Interim Positions Now a Permanent State of the College

From+left+to+right%3A+Interim+Vice-President+of+Student+Services%2C+Rojelio+Vasquez%2C+Interim+President%2C+Cynthia+Azari%2C+Marketing+and+Communications+Director%2C+Cris+Monahan+Bremer%2C+Vice-President+of+Administrative+Services%2C+Cheryl+Sullivan%2C+Interim+Vice-President+of+Instruction%2C+Don+Lopez%2C+Director+of+Institutional+Research%2C+Lijuan+Zhai%2C+Interim+Director+of+Technology+Harry+Zahlis.+

Photo by: Destinee Lopez

From left to right: Interim Vice-President of Student Services, Rojelio Vasquez, Interim President, Cynthia Azari, Marketing and Communications Director, Cris Monahan Bremer, Vice-President of Administrative Services, Cheryl Sullivan, Interim Vice-President of Instruction, Don Lopez, Director of Institutional Research, Lijuan Zhai, Interim Director of Technology Harry Zahlis.

History often repeats itself, and that is why when seven out of nine positions in Fresno City College’s administration are held by interim appointees; no surprises there.

Interim positions have become a permanent state of FCC. The State Center Community College District Chancellor, Paul Parnell, just selected Cheryl Sullivan, vice-president of administrative services, to fill the latest interim position –the presidency of the college.

When Sullivan assumes the presidency, the top four positions in the college — the president, vice president of instruction, vice president of student services and vice president of administrative services will be held by interims.

Before Parnell’s announcement, six top administrators were interims; now, it would soon be seven.

Interims are nothing new at FCC.

In 2012, the district also faced a real problem when the accrediting commission for junior colleges found that changes in administration were bringing “instability”.

The Rampage reported in February 2012 that the evaluation report left by the Accrediting Commission for Community and Junior Colleges Western Association of Schools and Colleges insisted that the frequent changes in administration, and essentially the amount of interims, “resulted in uneven and ineffective starts and stops” in integrated planning.

Fast forwarding to four years later, the college is in a similar position, with an accreditation report nearing.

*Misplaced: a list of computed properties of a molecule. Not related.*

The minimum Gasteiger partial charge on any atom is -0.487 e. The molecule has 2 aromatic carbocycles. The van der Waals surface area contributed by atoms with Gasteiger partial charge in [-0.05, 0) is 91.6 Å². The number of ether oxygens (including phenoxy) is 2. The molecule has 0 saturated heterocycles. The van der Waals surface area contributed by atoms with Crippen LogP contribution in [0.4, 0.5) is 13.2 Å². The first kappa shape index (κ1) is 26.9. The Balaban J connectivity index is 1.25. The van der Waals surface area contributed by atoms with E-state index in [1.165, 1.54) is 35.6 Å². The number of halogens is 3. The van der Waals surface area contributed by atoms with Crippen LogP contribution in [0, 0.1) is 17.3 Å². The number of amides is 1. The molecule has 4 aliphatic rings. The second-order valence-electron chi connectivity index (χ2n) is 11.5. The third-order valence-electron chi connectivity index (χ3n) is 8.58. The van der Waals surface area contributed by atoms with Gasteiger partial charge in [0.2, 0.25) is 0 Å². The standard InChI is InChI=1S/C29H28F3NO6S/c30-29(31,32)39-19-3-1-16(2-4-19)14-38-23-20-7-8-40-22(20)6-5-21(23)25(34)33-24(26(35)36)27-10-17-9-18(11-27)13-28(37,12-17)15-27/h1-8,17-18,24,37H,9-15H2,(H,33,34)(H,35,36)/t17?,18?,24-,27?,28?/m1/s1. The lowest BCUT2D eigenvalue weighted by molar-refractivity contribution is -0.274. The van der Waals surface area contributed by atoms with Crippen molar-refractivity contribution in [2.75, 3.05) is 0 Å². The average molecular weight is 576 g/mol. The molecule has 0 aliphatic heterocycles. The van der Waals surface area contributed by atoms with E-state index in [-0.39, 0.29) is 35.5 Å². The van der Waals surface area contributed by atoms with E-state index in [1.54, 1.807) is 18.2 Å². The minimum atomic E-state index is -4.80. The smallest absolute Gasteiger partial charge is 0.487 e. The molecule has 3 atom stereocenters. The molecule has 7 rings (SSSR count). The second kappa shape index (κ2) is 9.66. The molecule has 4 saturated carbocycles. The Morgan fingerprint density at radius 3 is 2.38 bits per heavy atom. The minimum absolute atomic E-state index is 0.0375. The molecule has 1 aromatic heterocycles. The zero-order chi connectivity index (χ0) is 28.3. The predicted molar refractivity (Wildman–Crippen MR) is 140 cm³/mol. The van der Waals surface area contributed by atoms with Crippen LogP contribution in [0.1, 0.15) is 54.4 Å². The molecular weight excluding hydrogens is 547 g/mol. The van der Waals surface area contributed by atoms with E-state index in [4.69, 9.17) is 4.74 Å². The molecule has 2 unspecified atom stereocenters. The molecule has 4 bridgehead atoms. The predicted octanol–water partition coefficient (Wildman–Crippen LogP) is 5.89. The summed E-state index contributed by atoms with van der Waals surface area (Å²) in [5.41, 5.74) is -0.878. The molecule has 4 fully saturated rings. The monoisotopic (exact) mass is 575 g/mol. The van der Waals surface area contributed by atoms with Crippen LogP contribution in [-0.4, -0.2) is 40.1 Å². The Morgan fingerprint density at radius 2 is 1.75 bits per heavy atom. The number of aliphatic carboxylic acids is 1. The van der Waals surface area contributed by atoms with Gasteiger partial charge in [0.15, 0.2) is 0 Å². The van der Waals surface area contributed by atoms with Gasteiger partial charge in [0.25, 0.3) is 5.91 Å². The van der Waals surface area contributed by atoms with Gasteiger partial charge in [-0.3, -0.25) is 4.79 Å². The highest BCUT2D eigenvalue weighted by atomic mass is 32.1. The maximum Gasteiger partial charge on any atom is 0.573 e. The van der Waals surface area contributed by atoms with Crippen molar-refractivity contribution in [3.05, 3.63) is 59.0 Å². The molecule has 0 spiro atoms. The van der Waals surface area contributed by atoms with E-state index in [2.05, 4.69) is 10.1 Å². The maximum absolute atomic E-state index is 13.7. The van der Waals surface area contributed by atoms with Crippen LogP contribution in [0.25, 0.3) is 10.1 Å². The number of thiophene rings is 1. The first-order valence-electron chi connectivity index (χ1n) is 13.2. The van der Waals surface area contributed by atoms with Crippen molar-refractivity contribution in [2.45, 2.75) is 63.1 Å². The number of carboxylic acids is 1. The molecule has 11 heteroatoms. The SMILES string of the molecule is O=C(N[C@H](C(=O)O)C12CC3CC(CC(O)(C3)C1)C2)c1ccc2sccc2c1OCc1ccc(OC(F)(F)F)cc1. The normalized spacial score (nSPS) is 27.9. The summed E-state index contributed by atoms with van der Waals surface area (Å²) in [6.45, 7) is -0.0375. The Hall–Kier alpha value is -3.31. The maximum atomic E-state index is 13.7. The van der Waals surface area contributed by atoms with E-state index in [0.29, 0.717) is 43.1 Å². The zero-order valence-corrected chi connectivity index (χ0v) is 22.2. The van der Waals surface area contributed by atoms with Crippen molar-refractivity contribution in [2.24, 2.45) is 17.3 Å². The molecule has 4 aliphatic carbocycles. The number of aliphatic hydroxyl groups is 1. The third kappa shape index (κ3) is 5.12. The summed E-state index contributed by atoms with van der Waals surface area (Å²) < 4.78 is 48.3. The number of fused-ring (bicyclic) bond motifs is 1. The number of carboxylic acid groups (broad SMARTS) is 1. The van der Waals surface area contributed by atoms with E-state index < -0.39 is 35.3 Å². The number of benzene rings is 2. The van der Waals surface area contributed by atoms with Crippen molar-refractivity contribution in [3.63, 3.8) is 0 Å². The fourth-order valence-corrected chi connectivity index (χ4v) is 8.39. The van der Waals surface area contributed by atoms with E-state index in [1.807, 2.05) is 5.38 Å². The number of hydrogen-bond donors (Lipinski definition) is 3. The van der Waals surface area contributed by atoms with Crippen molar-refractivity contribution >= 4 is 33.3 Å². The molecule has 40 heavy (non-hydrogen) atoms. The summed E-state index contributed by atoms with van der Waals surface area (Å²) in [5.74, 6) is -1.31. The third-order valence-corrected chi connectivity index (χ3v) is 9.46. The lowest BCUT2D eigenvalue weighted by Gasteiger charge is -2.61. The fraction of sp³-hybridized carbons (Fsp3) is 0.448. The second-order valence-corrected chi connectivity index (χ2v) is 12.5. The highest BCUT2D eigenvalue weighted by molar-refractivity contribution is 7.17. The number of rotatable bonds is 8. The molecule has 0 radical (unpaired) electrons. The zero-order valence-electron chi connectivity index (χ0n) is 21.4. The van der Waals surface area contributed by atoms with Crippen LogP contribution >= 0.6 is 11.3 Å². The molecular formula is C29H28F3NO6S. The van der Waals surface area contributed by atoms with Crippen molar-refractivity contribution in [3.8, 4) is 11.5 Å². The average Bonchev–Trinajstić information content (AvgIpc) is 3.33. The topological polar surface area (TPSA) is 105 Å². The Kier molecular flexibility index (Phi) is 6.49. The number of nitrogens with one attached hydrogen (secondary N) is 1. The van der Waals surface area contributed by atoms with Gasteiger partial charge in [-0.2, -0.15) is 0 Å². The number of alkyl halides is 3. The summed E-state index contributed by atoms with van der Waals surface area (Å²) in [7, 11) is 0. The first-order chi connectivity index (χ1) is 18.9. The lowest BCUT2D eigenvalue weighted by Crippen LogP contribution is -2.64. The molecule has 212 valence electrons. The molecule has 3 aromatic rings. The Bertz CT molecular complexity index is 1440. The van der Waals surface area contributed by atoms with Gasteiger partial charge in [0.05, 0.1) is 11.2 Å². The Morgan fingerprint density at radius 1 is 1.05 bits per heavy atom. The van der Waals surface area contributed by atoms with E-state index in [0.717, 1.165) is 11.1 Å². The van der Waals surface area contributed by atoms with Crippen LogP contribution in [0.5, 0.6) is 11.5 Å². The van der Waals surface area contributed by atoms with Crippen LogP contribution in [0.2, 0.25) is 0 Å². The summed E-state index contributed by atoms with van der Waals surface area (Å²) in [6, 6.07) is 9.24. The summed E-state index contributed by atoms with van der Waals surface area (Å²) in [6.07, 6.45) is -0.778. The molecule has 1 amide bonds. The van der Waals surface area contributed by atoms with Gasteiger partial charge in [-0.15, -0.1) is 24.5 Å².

Chancellor Parnell said the accreditation should reach the district by 2018. But, if 2012 is any indication, the district must limit the number of interim positions before any report is issued.

Parnell, along with other administrators, insists that there’s nothing to worry about.
Cynthia Azari, current interim president, will vacate her position at the end of the spring semester, handing her position over to Sullivan. Sullivan’s replacement remains unknown.

The spring of 2015 saw its greatest transition when Tony Cantu, who held the position since 2012, suddenly died during Easter weekend in 2015.

Sullivan was immediately elevated as acting president following the tragic news. She remained in the position for a few days until George Railey, vice chancellor of educational services and institutional effectiveness, was appointed until the selection of a long-serving interim.

“We had to keep moving ahead,” Cris Bremer, marketing and communications director said. “We still had deadlines, we still had other projects that we were doing; we had to keep moving along.”

As the college recovered from the sudden loss, normalcy returned — stronger this time.
Railey served until speculations started that a former president of the college could be returning.

As commencement and other end-of-the-year-events quickly approached, the college was anxious, speculating on who the new leader would be.

Information soon started pouring in that the first female president would soon return, based on a recommendation that would be made at a board of trustee’s meeting.